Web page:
Kale is a superfood that people love to munch on for its health and versatility. They are also fairly easy to grow, as long as you live in the desired grow zones and give it the right care requirements. However, while growing kale, you may come across bugs that love this vegetable as much as you do, namely aphids!
Because of this, it may leave you wondering: Are aphids on kale safe to eat? Read on to learn more!
Are Aphids on Kale Safe to Eat?
Are bugs on kale safe to eat, particularly aphids?
You’ve probably seen these pesky bugs, among other kinds of insects, stay on your kale, munching away. Aphids are gray-green and have dark heads, laying eggs under the kale, where they hatch and begin feeding on your greens. You will see kale leaves pierced, which is where they suck on its juices.
This may leave you wondering if they are safe to eat or may do harm to you and your body.
Fortunately, it does NOT.
Eating kale that had bugs on them is safe to eat, and whether or not you should consume them boils down to your personal choice. The bugs you find on kale won’t have any effects on those who consume it! However, if there are too many holes and the kale begins looking soiled and infested, it’s best to throw it away, this is your call.
Instead, the only damage insects do is on the kale itself, which would reduce your harvest, and maybe the quality of the plant and crop. These bugs don’t have diseases that are harmful to people, so it’s safe to say it can be consumed without any trouble.
That said, it is NOT recommended to keep these pesky bugs on your plant and harvest anyway! It’s important to take them away as soon as you detect them on your kale.
If your kale is left unattended and the aphids stay to consume their juices, it ends up infecting the kale to the point it can’t be recovered. This means you will need to remove the dead and infested leave and dispose of it far away from any of your plants to prevent an infestation.
Getting Rid of Aphids
There are also other bugs that do harm to your kale (but will still make kale safe to eat), such as cabbage worms and harlequin bugs. These can also do a number on your kale if left untreated, eventually causing the plant and your harvest to die.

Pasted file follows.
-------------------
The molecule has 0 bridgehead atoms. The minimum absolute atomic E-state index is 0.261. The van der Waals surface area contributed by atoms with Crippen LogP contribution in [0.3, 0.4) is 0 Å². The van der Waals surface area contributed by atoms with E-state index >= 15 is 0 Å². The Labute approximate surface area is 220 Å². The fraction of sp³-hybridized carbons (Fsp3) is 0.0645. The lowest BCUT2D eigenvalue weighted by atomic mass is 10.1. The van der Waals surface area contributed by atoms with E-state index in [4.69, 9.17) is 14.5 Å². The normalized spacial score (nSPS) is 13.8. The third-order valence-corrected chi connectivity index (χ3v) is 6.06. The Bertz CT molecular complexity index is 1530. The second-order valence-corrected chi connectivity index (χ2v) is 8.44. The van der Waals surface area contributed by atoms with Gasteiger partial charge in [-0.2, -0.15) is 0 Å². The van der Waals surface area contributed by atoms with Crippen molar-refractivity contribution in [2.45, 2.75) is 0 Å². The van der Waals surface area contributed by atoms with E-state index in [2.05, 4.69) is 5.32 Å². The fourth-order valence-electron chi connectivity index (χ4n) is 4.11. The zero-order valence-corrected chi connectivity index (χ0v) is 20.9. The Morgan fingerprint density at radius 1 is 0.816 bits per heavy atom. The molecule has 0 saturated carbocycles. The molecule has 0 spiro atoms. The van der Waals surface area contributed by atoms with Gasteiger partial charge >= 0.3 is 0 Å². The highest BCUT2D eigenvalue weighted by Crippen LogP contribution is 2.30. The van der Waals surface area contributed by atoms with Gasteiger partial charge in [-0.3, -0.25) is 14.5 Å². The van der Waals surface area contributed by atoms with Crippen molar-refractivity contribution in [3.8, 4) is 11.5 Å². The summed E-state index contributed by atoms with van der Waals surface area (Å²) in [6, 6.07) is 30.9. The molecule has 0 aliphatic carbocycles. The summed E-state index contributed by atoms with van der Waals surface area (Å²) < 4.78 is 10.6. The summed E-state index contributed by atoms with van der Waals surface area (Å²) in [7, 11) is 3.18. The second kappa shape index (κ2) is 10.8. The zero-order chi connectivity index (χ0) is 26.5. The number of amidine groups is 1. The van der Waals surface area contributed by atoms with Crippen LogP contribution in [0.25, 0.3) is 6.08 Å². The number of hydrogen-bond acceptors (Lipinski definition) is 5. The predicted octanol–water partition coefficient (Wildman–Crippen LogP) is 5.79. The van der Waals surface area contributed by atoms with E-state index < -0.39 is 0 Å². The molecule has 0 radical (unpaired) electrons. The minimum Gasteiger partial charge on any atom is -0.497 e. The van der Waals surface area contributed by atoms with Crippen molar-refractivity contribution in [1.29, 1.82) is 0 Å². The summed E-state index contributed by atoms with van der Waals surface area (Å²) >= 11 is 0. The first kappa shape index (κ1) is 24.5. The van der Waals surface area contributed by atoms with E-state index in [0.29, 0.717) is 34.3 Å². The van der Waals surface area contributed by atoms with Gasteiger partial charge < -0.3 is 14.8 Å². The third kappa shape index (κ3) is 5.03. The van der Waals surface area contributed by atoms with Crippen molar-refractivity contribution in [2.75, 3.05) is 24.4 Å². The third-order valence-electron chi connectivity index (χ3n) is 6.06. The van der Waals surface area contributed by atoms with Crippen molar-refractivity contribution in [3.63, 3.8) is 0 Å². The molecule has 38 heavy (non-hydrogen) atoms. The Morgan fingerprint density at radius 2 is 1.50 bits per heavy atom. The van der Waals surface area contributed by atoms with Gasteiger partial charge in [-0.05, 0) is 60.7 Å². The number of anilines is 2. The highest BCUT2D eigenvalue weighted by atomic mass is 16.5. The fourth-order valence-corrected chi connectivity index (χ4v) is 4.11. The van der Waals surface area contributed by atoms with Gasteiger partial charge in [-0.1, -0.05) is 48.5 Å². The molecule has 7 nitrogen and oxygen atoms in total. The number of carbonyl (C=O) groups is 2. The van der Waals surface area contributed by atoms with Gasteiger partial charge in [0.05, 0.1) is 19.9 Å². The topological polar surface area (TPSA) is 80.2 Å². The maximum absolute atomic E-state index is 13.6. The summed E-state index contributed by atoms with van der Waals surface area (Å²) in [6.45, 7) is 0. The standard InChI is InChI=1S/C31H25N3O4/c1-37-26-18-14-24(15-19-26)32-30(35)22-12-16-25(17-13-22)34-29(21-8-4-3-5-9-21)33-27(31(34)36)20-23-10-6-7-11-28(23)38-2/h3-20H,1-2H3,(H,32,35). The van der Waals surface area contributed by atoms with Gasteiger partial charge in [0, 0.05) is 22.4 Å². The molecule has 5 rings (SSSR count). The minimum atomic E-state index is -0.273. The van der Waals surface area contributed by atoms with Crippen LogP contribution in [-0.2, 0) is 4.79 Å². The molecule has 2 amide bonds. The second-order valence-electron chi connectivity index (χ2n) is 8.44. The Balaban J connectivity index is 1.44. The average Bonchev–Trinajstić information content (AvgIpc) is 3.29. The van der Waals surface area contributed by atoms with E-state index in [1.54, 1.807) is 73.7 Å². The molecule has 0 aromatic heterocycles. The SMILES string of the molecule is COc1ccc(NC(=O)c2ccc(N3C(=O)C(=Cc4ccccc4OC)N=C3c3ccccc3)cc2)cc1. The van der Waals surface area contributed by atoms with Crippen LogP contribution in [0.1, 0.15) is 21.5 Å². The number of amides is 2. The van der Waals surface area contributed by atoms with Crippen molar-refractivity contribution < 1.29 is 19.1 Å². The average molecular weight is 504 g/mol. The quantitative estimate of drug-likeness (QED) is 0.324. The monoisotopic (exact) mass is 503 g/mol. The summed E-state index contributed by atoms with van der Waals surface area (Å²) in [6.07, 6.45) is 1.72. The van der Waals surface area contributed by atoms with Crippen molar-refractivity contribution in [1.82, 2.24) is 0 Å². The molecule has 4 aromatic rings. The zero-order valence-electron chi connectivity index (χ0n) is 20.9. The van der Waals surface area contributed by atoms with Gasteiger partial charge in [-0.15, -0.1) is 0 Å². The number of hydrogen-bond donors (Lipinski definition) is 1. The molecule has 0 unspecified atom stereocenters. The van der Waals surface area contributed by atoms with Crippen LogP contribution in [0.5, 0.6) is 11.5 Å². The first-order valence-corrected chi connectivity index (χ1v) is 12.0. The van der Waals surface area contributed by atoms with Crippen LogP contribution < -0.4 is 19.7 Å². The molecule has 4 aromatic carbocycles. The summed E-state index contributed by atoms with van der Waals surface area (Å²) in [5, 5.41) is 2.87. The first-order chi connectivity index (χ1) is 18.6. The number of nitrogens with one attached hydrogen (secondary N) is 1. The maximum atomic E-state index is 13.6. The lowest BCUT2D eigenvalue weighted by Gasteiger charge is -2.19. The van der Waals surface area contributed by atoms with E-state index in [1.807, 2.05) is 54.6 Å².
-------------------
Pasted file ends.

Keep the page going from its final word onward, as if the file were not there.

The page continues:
So, how can you get rid of these pesky bugs, especially the plant-damaging aphids? Here are a few quick tips to follow:
- Blast off aphids and other bugs with strong jets of water from your garden hose. Doing this will help knock off the aphids from your plant. However, there are a lot of places to hide in kale leaves, so you might not be able to remove all the aphids!
- Chop up tomato leaves, allowing them to soak in water for at least 24 hours. Then, remove the leaves and put the water in a spray bottle, spraying your kale with this liquid. This works because tomato leaves have toxic alkaloids that kill kale aphids, and the same may go for garlic sprays as well.
- Take some dish soap and mix it with water, which will make a spray. You may also combine this with tomato leaf liquid, making it even more effective when spraying it on kale. With the addition of soap, it stops aphids from breathing and leave a bitter, soapy taste on the leaves that aphids will hate.
- Place ladybugs around your kale leaves, which are beneficial insects that kill up to 50 aphids a day! You can purchase ladybugs or attract them by creating the optimum environment that they will love and feed on. Plant carrots, cilantro, daisies, dandelions, dill fennel, mint, marigolds, and the like.
- If push comes to shove, you may want to consider growing kale indoors instead.
Wrapping It Up
When it comes to aphids and bugs on kale, you may be wary of consuming it, which is normal. Fortunately, it is safe to consume and up to your judgement and kale’s appearance if you would like to eat it or not. If you do decide to consume the leaves, be sure to wash it very carefully to ensure there are no traces of bugs or what on the leaves.
I hope that this article taught you a lot more about aphids on kale and if they are safe to eat. Make sure that you prevent aphids from coming into your kale in the first place and kill them off as early as possible. Happy gardening!